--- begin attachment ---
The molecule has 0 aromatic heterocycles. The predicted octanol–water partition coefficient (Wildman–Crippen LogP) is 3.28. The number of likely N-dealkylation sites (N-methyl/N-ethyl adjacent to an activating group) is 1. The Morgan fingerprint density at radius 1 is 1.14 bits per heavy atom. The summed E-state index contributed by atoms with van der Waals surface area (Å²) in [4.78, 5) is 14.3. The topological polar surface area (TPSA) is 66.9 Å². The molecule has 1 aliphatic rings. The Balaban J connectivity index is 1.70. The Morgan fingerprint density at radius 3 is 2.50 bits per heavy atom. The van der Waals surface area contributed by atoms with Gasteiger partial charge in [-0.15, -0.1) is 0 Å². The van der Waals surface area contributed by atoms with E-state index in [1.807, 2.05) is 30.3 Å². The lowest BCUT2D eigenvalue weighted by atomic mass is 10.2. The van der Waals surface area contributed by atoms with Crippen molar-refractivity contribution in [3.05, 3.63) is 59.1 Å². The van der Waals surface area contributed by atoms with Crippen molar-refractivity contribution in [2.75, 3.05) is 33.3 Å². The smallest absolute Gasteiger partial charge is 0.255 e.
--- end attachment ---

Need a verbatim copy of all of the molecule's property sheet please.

The molecule has 0 aromatic heterocycles. The predicted octanol–water partition coefficient (Wildman–Crippen LogP) is 3.28. The number of likely N-dealkylation sites (N-methyl/N-ethyl adjacent to an activating group) is 1. The Morgan fingerprint density at radius 1 is 1.14 bits per heavy atom. The summed E-state index contributed by atoms with van der Waals surface area (Å²) in [4.78, 5) is 14.3. The topological polar surface area (TPSA) is 66.9 Å². The molecule has 1 aliphatic rings. The Balaban J connectivity index is 1.70. The Morgan fingerprint density at radius 3 is 2.50 bits per heavy atom. The van der Waals surface area contributed by atoms with Gasteiger partial charge in [-0.15, -0.1) is 0 Å². The van der Waals surface area contributed by atoms with E-state index in [1.807, 2.05) is 30.3 Å². The lowest BCUT2D eigenvalue weighted by atomic mass is 10.2. The van der Waals surface area contributed by atoms with Crippen molar-refractivity contribution in [3.05, 3.63) is 59.1 Å². The van der Waals surface area contributed by atoms with Crippen molar-refractivity contribution in [2.75, 3.05) is 33.3 Å². The smallest absolute Gasteiger partial charge is 0.255 e.